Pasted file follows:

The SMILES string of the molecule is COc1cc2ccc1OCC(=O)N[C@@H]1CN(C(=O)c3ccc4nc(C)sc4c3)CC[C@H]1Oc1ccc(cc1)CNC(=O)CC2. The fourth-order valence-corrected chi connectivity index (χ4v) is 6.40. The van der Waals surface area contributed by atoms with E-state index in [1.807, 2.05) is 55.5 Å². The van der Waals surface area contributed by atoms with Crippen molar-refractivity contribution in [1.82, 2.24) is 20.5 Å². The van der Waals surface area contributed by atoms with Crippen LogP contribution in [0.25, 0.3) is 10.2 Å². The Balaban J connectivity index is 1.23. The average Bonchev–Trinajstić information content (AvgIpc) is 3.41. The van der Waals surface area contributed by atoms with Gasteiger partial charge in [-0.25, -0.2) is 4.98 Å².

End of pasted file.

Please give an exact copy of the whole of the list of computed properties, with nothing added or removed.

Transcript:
The SMILES string of the molecule is COc1cc2ccc1OCC(=O)N[C@@H]1CN(C(=O)c3ccc4nc(C)sc4c3)CC[C@H]1Oc1ccc(cc1)CNC(=O)CC2. The fourth-order valence-corrected chi connectivity index (χ4v) is 6.40. The van der Waals surface area contributed by atoms with E-state index in [1.807, 2.05) is 55.5 Å². The van der Waals surface area contributed by atoms with Crippen molar-refractivity contribution in [1.82, 2.24) is 20.5 Å². The van der Waals surface area contributed by atoms with Crippen LogP contribution in [0.25, 0.3) is 10.2 Å². The Balaban J connectivity index is 1.23. The average Bonchev–Trinajstić information content (AvgIpc) is 3.41. The van der Waals surface area contributed by atoms with Gasteiger partial charge in [-0.25, -0.2) is 4.98 Å².